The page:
Suppose there is something that, for all our sakes, desperately needs to get done by all of us, collectively, together (say if all of us, or any of us, are to remain alive for long). Suppose you know this. And suppose you also know some other things. First, decisive action is required – there is no room here for taking lots of time to come up with a plan and execute it and no room for dispute or any committee-type process in the planning or execution. Second, you know that your buddy Clem knows at least as much or more than anyone else about how to come up with and execute the right plan and, importantly, has a big “leadership presence” and is ready to take charge. Third, you know that, unless any given step in the planning or execution is terribly, terribly wrong, what is more important than getting any given step right is that each step is good enough – and gets done decisively.
It seems pretty obvious that, in such a situation, even if you are temperamentally anti-authority and even if, at some or several steps in Clem formulating and implementing his plan and that involve him ordering you to do things, you reasonably think you know better, what you have most reason to do is obey Clem’s order. And, similarly, you should approve of (and help enforce) similarly somewhat-suspect orders that Clem gives to others.
Now this is perhaps not quite authority. For it is not clear that, in this sort of situation, Clem’s even-somewhat-suspect orders make you obligated to obey (with his issuing the order being an essential part of the grounds) as opposed to simply giving you sufficient reason to obey (with his issuing the order being an essential part of the grounds). I’ll call this “ersatz authority.” But I think we are, here, at least part of the way toward a pretty-hard-nosed justification of authority. And one that relies only on familiar, prosaic sorts of valuable ends and ordinary standards of instrumental reasoning about them. We might regard this as a rather non-controversial way of bringing “the logic of collective action” under the auspices of individual reasoning for the case of authority (or ersatz authority at least).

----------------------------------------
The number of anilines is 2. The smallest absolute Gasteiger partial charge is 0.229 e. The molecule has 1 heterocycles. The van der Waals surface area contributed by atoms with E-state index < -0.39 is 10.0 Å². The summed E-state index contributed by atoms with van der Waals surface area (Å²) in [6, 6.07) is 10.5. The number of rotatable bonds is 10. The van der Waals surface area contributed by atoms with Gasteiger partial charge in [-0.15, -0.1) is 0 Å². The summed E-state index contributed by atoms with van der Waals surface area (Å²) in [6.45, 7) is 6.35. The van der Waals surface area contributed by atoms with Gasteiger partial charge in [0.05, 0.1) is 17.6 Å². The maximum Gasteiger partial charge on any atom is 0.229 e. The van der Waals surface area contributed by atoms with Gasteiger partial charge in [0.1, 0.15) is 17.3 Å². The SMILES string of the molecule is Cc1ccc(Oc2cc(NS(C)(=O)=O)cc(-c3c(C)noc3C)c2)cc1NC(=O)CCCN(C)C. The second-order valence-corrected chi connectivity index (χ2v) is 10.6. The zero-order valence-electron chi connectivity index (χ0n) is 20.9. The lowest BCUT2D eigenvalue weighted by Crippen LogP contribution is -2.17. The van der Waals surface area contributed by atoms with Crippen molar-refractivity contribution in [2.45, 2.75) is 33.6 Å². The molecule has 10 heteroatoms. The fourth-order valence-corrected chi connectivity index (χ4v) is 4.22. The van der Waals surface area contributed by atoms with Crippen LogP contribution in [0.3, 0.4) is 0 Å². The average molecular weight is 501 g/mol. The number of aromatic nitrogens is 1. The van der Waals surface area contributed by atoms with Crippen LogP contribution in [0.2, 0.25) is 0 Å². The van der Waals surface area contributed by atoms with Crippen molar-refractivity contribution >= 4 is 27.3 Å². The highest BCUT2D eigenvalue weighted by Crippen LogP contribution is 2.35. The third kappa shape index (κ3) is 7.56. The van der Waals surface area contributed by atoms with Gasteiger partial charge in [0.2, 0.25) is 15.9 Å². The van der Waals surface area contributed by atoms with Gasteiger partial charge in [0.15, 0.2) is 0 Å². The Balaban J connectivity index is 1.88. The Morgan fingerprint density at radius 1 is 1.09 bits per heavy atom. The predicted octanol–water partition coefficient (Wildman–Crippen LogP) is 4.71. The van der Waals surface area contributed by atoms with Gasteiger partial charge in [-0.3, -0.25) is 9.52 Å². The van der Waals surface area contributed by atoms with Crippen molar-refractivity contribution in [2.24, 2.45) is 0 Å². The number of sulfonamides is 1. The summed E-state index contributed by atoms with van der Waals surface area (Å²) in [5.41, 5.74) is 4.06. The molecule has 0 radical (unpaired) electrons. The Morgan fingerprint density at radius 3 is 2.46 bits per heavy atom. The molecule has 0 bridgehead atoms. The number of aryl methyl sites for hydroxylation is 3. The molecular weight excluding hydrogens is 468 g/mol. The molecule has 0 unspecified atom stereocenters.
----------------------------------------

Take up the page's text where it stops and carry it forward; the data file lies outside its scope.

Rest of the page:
Though I think there are actual situations that close-enough match this scenario, this need not be the case for my point here (about possible ways of justifying authority or something close to it).
From here, I want to do two things – though I will, for now, refrain from doing them and only name/describe them. First, I want to say some things about how (partially subjective) justification – as opposed to (entirely objective) reliability – in instrumental reasoning might work in such cases. If there is a wide range of somewhat-similar cases in which people typically do not have the relevant background beliefs or knowledge about the need for the right sort of de facto authority relationships (so that the above sort of justification is not available), might relevant benefits of collective action be achieved by equipping our psychologies with additional ends? Might this be possible and might those additional ends be, or have to be, in competition with the relevant primary ends (and thus often be taken, upon reflection, as irrational even if beneficial; e.g., ‘obeying just feels right’ as with ‘trusting the testimony just feels right’). Second, and perhaps relatedly, I want to explore how, in such a situation, one could be (morally) obligated to obey – not merely have sufficient (moral) reason – to obey.
But first things first: does this sort of case establish that it is possible to rationally justify the indicated sort of “ersatz authority”? Any chance I could get the usual PoT suspects to come to some “overlapping consensus” here?